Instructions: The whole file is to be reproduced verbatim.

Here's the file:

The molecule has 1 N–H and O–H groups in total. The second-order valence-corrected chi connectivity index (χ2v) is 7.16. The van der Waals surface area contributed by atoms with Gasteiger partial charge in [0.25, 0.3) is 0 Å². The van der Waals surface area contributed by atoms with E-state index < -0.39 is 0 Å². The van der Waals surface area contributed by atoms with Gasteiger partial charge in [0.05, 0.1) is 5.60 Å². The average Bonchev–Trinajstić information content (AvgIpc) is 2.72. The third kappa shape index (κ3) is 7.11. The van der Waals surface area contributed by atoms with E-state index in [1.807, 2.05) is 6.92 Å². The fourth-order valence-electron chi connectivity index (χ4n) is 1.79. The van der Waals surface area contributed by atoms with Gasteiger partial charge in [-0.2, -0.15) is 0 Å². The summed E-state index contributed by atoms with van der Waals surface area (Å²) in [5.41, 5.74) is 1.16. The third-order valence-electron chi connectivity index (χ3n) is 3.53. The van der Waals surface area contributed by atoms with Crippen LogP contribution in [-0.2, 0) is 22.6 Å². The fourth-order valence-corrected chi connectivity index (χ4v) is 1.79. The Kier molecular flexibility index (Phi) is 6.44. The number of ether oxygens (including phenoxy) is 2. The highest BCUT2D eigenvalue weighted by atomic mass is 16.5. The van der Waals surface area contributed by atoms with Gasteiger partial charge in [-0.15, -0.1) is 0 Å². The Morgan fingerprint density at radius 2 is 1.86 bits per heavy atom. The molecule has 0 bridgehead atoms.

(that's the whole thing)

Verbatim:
The molecule has 1 N–H and O–H groups in total. The second-order valence-corrected chi connectivity index (χ2v) is 7.16. The van der Waals surface area contributed by atoms with Gasteiger partial charge in [0.25, 0.3) is 0 Å². The van der Waals surface area contributed by atoms with E-state index < -0.39 is 0 Å². The van der Waals surface area contributed by atoms with Gasteiger partial charge in [0.05, 0.1) is 5.60 Å². The average Bonchev–Trinajstić information content (AvgIpc) is 2.72. The third kappa shape index (κ3) is 7.11. The van der Waals surface area contributed by atoms with E-state index in [1.807, 2.05) is 6.92 Å². The fourth-order valence-electron chi connectivity index (χ4n) is 1.79. The van der Waals surface area contributed by atoms with Gasteiger partial charge in [-0.2, -0.15) is 0 Å². The summed E-state index contributed by atoms with van der Waals surface area (Å²) in [5.41, 5.74) is 1.16. The third-order valence-electron chi connectivity index (χ3n) is 3.53. The van der Waals surface area contributed by atoms with Crippen LogP contribution in [-0.2, 0) is 22.6 Å². The fourth-order valence-corrected chi connectivity index (χ4v) is 1.79. The Kier molecular flexibility index (Phi) is 6.44. The number of ether oxygens (including phenoxy) is 2. The highest BCUT2D eigenvalue weighted by atomic mass is 16.5. The van der Waals surface area contributed by atoms with Gasteiger partial charge in [-0.15, -0.1) is 0 Å². The Morgan fingerprint density at radius 2 is 1.86 bits per heavy atom. The molecule has 0 bridgehead atoms.